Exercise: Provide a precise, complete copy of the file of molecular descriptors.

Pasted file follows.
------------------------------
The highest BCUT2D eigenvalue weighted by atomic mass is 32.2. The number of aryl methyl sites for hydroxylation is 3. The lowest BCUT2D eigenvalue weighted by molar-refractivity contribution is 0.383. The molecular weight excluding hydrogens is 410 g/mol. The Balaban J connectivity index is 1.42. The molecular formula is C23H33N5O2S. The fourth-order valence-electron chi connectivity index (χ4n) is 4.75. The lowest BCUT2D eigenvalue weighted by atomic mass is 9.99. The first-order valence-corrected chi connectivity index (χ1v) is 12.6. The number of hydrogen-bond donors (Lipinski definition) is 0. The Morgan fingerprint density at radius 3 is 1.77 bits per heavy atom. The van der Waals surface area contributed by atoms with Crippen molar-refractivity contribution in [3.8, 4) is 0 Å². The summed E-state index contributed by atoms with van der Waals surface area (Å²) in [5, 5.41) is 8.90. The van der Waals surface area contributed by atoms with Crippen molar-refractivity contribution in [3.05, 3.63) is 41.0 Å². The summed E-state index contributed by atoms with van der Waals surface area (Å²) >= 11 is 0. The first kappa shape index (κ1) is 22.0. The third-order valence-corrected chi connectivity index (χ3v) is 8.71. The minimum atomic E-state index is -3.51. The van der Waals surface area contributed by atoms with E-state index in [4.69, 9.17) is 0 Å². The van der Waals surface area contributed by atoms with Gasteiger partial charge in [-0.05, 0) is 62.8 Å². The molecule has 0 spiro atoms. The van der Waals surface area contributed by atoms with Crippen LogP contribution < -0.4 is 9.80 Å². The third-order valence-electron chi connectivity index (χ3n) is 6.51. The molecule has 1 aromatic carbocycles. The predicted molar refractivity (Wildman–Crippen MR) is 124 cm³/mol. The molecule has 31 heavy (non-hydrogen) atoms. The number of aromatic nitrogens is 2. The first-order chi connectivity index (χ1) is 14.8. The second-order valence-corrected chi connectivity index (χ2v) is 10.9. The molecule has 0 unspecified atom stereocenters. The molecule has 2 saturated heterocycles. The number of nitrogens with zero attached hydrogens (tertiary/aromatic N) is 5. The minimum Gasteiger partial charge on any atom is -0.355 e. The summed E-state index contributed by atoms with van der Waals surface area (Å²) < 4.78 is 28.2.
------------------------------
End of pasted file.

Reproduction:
The highest BCUT2D eigenvalue weighted by atomic mass is 32.2. The number of aryl methyl sites for hydroxylation is 3. The lowest BCUT2D eigenvalue weighted by molar-refractivity contribution is 0.383. The molecular weight excluding hydrogens is 410 g/mol. The Balaban J connectivity index is 1.42. The molecular formula is C23H33N5O2S. The fourth-order valence-electron chi connectivity index (χ4n) is 4.75. The lowest BCUT2D eigenvalue weighted by atomic mass is 9.99. The first-order valence-corrected chi connectivity index (χ1v) is 12.6. The number of hydrogen-bond donors (Lipinski definition) is 0. The Morgan fingerprint density at radius 3 is 1.77 bits per heavy atom. The van der Waals surface area contributed by atoms with Crippen molar-refractivity contribution in [3.8, 4) is 0 Å². The summed E-state index contributed by atoms with van der Waals surface area (Å²) in [5, 5.41) is 8.90. The van der Waals surface area contributed by atoms with Crippen molar-refractivity contribution in [3.05, 3.63) is 41.0 Å². The summed E-state index contributed by atoms with van der Waals surface area (Å²) >= 11 is 0. The first kappa shape index (κ1) is 22.0. The third-order valence-corrected chi connectivity index (χ3v) is 8.71. The minimum atomic E-state index is -3.51. The van der Waals surface area contributed by atoms with E-state index in [4.69, 9.17) is 0 Å². The van der Waals surface area contributed by atoms with Gasteiger partial charge in [-0.05, 0) is 62.8 Å². The molecule has 0 spiro atoms. The van der Waals surface area contributed by atoms with Crippen LogP contribution < -0.4 is 9.80 Å². The third-order valence-electron chi connectivity index (χ3n) is 6.51. The molecule has 1 aromatic carbocycles. The predicted molar refractivity (Wildman–Crippen MR) is 124 cm³/mol. The molecule has 31 heavy (non-hydrogen) atoms. The number of aromatic nitrogens is 2. The first-order chi connectivity index (χ1) is 14.8. The second-order valence-corrected chi connectivity index (χ2v) is 10.9. The molecule has 0 unspecified atom stereocenters. The molecule has 2 saturated heterocycles. The number of nitrogens with zero attached hydrogens (tertiary/aromatic N) is 5. The minimum Gasteiger partial charge on any atom is -0.355 e. The summed E-state index contributed by atoms with van der Waals surface area (Å²) < 4.78 is 28.2.